Google Play and Xbox licensing agreements help digital revenues jump 32.2% in 2012, from £39.1m to £51.7m
Ed Sheeran and other UK artists enjoyed a bumper 2012 as digital licensing revenues passed radio for the first time. Photograph: Startraks Photo/Rex Features
British songwriters, including acts such as Ed Sheeran and Calvin Harris, netted a record total of £51.7m in UK royalties from digital music services last year, as online licensing revenues eclipsed radio for the first time.
New licensing agreements with Google Play, Microsoft Xbox and other online players helped UK digital revenues soar 32.2% in 2012, from £39.1m in 2011.
Digital music players are now the biggest single source of income for songwriters in the UK, having overtaken radio last year after previously eclipsing live events and pubs, according to the UK royalties body PRS for Music.
The advent of downloads and streaming services, such as Apple iTunes and Spotify, has more than doubled UK online licensing revenues, from £23.3m in 2008.
However, the amount recouped from live events hit a bum note last year as the London Olympics stole the show. Fewer big gigs, including no Glastonbury and the Olympic takeover of London, saw royalties from live events fall 14.2% year on year, to £19.3m.
The return of Glastonbury and the Rolling Stones to Hyde Park this summer is likely to boost the figures this year.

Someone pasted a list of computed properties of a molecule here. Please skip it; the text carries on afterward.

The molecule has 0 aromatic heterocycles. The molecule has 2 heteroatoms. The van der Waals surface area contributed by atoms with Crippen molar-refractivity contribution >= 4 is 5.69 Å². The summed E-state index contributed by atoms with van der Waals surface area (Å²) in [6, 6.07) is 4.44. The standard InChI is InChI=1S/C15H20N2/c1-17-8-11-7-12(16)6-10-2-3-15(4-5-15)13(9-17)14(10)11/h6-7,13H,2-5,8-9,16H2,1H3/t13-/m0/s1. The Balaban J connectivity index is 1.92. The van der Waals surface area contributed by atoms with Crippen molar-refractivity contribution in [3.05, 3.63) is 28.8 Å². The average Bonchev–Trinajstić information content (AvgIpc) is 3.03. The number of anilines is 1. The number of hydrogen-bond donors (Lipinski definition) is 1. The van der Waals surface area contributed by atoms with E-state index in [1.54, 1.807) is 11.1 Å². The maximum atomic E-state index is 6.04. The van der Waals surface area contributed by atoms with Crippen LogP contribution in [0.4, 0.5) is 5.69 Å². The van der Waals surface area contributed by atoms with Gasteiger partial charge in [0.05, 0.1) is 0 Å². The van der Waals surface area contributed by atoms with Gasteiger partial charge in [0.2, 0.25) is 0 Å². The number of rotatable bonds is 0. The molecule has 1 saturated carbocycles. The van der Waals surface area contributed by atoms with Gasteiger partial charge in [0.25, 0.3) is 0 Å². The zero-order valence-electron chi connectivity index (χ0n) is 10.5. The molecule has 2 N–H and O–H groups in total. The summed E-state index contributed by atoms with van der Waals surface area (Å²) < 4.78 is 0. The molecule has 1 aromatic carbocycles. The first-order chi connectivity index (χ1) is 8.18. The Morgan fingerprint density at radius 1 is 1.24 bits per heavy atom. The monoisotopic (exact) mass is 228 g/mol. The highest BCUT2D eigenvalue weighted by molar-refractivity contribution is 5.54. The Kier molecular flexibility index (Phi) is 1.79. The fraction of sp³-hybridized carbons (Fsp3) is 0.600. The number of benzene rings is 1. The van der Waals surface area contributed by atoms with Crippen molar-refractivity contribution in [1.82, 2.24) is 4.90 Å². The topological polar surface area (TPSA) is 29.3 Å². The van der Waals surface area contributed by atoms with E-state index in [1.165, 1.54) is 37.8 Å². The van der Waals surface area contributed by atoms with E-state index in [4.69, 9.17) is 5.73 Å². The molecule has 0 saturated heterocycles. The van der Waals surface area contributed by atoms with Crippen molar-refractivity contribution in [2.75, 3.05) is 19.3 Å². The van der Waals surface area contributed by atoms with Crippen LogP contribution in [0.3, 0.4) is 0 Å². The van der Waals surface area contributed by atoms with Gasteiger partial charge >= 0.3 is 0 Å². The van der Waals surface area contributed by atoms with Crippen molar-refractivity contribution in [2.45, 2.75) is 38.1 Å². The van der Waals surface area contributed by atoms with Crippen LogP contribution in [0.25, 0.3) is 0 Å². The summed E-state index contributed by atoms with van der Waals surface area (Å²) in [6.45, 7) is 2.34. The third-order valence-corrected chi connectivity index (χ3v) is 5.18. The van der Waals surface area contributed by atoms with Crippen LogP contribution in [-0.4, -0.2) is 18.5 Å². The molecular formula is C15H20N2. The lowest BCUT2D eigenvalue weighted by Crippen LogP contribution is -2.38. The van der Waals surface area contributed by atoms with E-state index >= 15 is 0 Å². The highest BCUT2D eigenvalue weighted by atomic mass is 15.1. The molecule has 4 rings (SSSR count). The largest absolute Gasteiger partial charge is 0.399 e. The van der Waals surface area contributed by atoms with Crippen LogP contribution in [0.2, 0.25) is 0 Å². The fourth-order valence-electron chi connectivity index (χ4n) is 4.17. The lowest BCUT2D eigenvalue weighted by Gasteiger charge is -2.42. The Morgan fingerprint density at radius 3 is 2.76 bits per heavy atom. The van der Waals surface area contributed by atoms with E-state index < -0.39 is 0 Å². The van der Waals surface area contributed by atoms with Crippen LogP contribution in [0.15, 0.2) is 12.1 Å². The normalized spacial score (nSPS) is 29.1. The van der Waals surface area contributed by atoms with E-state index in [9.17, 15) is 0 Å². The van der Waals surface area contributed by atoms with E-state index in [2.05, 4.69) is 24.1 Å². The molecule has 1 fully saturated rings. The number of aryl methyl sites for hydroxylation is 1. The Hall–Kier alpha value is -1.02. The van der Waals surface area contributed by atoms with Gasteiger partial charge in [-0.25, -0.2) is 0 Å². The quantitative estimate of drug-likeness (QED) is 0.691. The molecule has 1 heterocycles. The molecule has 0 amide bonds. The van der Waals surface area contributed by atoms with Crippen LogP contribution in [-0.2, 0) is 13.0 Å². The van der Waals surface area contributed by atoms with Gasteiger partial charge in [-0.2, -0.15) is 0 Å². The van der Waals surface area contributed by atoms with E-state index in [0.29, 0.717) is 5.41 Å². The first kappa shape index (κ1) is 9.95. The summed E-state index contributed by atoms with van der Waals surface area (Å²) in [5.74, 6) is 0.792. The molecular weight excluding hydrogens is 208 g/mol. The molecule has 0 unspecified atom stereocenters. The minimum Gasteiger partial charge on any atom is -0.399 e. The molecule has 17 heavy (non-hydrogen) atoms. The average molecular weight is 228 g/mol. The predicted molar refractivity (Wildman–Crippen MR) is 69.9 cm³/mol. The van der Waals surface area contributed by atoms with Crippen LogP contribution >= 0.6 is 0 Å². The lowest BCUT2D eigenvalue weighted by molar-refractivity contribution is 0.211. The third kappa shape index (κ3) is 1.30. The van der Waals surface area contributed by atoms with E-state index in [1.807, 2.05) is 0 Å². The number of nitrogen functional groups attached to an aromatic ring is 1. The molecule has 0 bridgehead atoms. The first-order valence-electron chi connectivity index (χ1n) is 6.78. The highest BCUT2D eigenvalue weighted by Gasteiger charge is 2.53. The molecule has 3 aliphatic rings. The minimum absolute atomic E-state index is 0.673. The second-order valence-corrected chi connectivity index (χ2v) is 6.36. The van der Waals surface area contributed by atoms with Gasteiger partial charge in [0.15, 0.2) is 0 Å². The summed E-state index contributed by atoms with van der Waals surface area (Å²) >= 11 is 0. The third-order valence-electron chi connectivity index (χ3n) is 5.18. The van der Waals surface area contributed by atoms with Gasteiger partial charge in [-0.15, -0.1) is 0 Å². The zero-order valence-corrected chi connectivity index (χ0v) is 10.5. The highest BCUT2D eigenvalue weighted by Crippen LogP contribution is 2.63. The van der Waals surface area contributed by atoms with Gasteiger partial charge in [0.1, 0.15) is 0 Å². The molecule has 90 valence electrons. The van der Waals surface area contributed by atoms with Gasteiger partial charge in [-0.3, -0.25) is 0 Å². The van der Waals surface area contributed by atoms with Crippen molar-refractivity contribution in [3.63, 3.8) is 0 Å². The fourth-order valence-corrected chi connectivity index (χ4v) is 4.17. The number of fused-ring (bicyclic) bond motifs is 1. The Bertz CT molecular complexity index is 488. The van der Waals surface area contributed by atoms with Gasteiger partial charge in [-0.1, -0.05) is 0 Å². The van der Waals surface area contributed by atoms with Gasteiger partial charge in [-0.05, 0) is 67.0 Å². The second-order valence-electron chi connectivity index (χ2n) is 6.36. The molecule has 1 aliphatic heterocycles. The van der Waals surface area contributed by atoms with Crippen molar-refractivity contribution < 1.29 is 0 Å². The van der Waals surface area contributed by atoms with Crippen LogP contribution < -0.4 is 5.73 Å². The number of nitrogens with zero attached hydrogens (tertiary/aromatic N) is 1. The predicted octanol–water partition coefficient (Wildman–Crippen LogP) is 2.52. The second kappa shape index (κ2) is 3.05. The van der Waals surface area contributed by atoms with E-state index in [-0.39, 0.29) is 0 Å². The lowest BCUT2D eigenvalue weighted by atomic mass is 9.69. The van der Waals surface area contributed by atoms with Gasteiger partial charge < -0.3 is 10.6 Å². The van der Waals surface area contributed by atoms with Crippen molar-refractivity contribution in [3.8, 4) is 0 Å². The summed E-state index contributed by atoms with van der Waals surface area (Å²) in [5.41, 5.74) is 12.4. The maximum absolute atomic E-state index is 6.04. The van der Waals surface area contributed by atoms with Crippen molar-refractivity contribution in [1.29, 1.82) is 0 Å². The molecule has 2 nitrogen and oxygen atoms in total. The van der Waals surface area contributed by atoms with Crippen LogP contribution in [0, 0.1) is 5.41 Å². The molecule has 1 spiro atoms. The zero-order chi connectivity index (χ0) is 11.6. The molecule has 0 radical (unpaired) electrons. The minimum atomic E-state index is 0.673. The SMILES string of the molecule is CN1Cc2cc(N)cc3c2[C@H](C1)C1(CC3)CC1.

The global success of British artists, including Adele and Mumford & Sons, helped recoup £180.1m in international licensing revenues last year – down 4% on 2011, but still the biggest source of income for UK music creators.
In its full-year results on Thursday, PRS for Music said royalties revenue was at £641.8m in 2012, up 1.2% on the previous year.
Plummeting physical sales saw royalties from DVDs fall 18.7% year on year, to £10.9m, and newspaper and physical cover mounts – popular a decade ago – down 35.7% to £0.9m. Another formerly lucrative source of royalties income, music ringtones, has evaporated since 2008.
The value of revenue from music ringtones for mobile phones has fallen to £900,000 from £5.7m five years ago.
Robert Ashcroft, the PRS for Music chief executive, said: "Copyright remains fundamental to the continued success of our members both at home and abroad, while the ever-increasing importance of licensed online services, such as iTunes and Spotify, underlines the value of music to the internet economy."
Graphic: Paddy Allen for the Guardian
PRS for Music collects royalties for more than 95,000 songwriters and composers in the UK.